Some of what I heard yesterday seemed to be focusing on current institutions and looking at some modifications. I may have misheard it. It seems that this was losing focus on the goal of this hui of an alternative and progressive trade strategy. Aren’t most of these institutions the products or tools of the trade system that has grown up over several decades and has brought us here today, like WTO? I think it’s had its day.

We also need to decide what we are talking about when we say free trade. Do we want to push for fair trade, or equitable trade as it was described earlier, and enunciate what it means? Do we want to push for our version of trade agreements which clearly state the conditions under which we are ready to trade? One speaker suggested yesterday we can’t take sides, while another suggested we need to pick up the bits that we want and not move into areas we don’t want. Rod Oram referred to the current free trade illusion, which is what it is – we have been brainwashed.

Local and central government must not be exposed to challenges or interventions by foreign companies, multinationals, or agreements like TPPA, GATS or the China agreement. Nor should international treaties conflict with the constitution which I hope we will skilfully guide ourselves to in the next 10 or 20 years. This takes me back to the Swiss example, which is one of neutrality. Countries should be free to trade with whomever they choose. No countries or conglomerates should be given special powers or access to disputes tribunals, or demand conditions that undermine rights in the intended trade partner. This country needs the backup of a strong constitution to bolster its trading principles and positions to protect the citizens and give them certainty.

In conclusion, I believe that to achieve appropriate and reinvigorated communities and relevant local government we must have a new, well balanced dual system of government. We need to get rid of the current system which creates instability, unnecessary costs, unfair parliamentary delegation of tasks to local government with impacts on local communities. Central government often forces things on local government, sometimes because it simply doesn’t want to deal with the issues or the costs. I look forward to a formal constitution that will address these issues.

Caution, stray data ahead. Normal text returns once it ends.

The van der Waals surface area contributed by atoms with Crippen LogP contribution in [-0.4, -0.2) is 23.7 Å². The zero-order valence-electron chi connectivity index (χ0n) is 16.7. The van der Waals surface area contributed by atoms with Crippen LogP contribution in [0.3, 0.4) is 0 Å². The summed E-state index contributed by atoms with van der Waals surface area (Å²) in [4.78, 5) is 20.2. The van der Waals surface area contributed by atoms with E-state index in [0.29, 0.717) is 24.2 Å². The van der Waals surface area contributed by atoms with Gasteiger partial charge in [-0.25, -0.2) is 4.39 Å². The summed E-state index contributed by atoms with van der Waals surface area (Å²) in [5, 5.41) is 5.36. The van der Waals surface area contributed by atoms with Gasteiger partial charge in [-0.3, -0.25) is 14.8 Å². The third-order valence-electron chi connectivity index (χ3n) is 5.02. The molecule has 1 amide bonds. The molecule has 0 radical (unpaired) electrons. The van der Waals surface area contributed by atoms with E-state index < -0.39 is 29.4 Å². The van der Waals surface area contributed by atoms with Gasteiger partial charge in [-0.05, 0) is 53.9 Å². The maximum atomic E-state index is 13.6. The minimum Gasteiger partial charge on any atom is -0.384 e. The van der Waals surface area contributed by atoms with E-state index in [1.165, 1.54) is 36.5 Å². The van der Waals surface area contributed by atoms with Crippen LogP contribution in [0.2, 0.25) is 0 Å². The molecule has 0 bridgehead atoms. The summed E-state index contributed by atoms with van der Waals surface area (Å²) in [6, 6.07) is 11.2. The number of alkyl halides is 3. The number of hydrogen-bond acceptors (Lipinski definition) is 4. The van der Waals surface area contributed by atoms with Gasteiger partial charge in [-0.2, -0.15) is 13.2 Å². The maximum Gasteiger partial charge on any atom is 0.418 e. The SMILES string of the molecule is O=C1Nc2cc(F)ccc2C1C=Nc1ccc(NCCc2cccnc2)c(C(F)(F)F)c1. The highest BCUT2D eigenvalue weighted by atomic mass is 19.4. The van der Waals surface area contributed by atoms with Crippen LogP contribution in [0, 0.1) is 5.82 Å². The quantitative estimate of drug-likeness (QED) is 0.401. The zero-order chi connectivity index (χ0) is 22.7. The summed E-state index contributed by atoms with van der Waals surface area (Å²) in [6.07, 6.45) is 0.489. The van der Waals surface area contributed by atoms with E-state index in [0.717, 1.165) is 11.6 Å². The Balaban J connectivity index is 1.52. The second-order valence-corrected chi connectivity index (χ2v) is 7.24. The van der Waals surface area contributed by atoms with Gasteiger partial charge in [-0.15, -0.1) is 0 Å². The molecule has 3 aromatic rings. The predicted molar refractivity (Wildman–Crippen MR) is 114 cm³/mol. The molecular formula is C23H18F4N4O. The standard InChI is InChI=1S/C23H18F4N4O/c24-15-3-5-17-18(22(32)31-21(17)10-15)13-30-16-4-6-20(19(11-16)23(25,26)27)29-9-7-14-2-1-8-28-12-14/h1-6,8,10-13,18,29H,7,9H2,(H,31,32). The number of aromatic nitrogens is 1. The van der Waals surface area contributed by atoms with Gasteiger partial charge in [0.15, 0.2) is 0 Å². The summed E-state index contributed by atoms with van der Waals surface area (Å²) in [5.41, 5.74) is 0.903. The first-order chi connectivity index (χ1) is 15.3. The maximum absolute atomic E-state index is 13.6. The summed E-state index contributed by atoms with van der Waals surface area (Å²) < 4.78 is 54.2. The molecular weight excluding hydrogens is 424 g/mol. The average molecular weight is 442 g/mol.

Gen de Spa

Empowering Local Communities

Gen de Spa is TPPA coordinator for Otautahi, community organiser and Wellbeing Economics educator and initiator.

We did kind of everything in the legal means of protecting or lobbying to stop the TPPA. … I was incredibly disappointed around the results after campaigning for a change of government who we thought were hopefully going to go the right way on the TPP and then didn’t. It was terribly disappointing after putting in 4 years of intense energy. I felt quite depressed and was wondering: is this where I want to put my energy, into these things that are so high level? Can people not working at that high level of government and international agreements really make any difference? … There are loads of new economic ideas and working models actually happening throughout the world. There is no doubt that we need to change the economic system we have, it is taking us to the brink of total collapse, so we need to start creating these new systems and seeing if they work, and tweaking them until they do work. … The principles that we need to work with are already out there. Kate Raworth’s Donut Economics and the economy alliance have the answers there about the principles we need to look at for our economic future and trade agreements.

Gens talk starts at 27 mins.